On test

The big question I guess is does it drift, well yeah it does! The Strada was totally at home in the car-park crazy fast angles and loads of aggression as you would expect. That isn’t really a benchmark though because most touring cars with some drift tyres will do that. So, what we did was take it to MDS (Midlands Drift Society) and put it round an out an out drift track. Its worth mentioning for this test we had to use the control tyres that the track requires.

The out the box settings were okay you could get around the track, but it was tough, that’s not to say it wasn’t fun. That however is where the Maverick has your back, this is where you can start to tweak all those little set-up options and that’s what we did.

Despite being four-wheel drive we found the Strada had far more rear end grip due to its layout, so it was pushing on in the corners. You can go down two methods of tuning here in our opinion and the choice will be governed by the surface you are running on. MDS runs on Prima GT carpet so it was a pretty slick surface, so your two choices are as follows.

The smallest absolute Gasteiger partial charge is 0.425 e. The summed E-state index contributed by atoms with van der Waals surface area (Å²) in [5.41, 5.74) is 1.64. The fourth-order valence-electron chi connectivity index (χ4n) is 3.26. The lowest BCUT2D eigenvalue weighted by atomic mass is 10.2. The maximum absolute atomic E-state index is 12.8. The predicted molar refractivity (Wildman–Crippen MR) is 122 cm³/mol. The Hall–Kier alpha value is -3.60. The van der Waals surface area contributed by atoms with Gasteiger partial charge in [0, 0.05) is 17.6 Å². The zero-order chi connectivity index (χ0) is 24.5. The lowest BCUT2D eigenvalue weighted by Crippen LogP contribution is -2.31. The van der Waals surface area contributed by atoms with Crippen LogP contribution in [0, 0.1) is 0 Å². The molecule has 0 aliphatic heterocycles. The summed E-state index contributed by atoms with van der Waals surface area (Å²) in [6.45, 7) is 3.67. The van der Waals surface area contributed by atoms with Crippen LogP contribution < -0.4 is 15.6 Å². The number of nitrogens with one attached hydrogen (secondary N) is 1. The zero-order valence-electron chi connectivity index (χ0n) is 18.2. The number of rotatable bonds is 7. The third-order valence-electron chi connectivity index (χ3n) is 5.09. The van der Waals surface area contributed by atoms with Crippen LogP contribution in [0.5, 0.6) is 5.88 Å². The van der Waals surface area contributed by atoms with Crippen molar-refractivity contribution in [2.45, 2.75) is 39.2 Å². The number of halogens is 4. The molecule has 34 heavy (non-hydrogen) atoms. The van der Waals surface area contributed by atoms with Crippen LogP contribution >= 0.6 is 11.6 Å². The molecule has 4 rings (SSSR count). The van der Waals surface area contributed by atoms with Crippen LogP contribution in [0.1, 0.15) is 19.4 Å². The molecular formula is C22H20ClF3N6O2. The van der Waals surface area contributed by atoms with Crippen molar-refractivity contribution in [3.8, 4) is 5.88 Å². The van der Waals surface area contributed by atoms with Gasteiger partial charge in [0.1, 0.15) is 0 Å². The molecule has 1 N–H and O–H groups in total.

• Reduce some of the grip from the rear end to bring the front end in to play, you can do this by stiffening up your suspension or adding some more rear camber to limit the contact patch the rear wheels have with the surface.
  • Adjust the front end, this will take away none of the aggression the chassis has. To do this you can soften the suspension set-up at the front to try and get a little more traction up front. You can also experiment with toe out, by adding toe out to the front wheels the set-up becomes a little snappier. You do sacrifice a little straight-line stability, but you can initiate with a little bit more control.

As we were on a relatively tight track we decided to take some of the aggression out of the set up so we went for a little of 1 and 2.  The Strada didn’t look out of place and handled the track very well we are going to continue playing with the set up and come up with some simple set up guides for HPI to display on there website to help out beginners.

To sum things up